Tuesday, August 09, 2022

Jacobin JVM At The 1-year Mark

 After 12 months, Jacobin, the more than minimalist JVM written in Go, has come quite far. Presently, it can execute simple Java classes and JARs and can do several interesting things, described shortly. The source code, which is available under the Mozilla open source licence and housed on GitHub, contains several sample Java classes that demonstrate the kinds of classes Jacobin can execute accurately and quickly.

Jacobin responds to most of the options listed in java -help, including supporting a range of verbosity options that can log considerable data to the console as the program is running. For a huge amount of output, use -verbose:finest switch. You can even do instruction-level tracing with the -trace:inst command-line switch.

Jacobin is a single executable with no dependencies. It requires only a JDK distribution on the local machine. Any JDK through Java 17 will work.

Under the covers, Jacobin—like OpenJDK-based JVMs—loads some 1,400 classes in the background. These comprise all the basic classes of the Java distribution. The class loaders in Jacobin perform a detailed parse and format-check of the app classes, with linking and preparation done on-the-fly at execution time.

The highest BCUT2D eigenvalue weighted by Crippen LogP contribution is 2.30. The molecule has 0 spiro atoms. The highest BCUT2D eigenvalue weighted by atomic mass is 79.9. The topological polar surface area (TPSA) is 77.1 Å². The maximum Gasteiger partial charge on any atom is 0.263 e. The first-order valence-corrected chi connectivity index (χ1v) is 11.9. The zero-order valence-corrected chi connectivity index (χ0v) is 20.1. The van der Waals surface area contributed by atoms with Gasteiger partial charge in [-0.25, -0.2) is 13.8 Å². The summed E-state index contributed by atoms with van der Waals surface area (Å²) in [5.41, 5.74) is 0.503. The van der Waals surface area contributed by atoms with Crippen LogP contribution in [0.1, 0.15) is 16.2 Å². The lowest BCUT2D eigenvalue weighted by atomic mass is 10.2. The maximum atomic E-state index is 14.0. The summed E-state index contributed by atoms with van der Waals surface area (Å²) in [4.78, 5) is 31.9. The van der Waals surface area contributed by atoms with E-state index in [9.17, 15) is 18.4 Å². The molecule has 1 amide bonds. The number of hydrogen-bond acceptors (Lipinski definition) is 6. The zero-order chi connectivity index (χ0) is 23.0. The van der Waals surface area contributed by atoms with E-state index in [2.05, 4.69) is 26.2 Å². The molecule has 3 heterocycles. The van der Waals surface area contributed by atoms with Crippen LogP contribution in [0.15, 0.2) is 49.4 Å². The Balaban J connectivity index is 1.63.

What’s Next?

The team of Spencer Uresk (@suresk) and Andrew Binstock (@platypusguy) are working primarily in the following areas: completion of the bytecode interpreter (mostly to be completed by Andrew) and designing and developing an observability client, mostly by Spencer. (Observability is the ability to see what’s happening inside the JVM.) The README page on GitHub gives the current status of the various subsystems under development.

By the Numbers

After one year, the Jacobin codebase consists of 21,051 lines (including comments and blank lines). Of those, 14,499 lines make up 291 tests, meaning that the testing code is presently 2.21x the size of the production code. We strive to increase that multiple. The unit tests cover 72% of the production code, while the integration tests cover even more.

This deep commitment to testing is crucial to advancing the project. To move beyond running just the simplest of classes, Jacobin must adopt a lot of the inner complexity of the JVM. Debugging the interactions of many interlocking parts is nobody’s idea of fun. So, for our own peace of mind, we invest heavily in making sure that the code we write works exactly as we expect. And, of course, this also leads to a good user experience.

Easy Things You Can Do to Help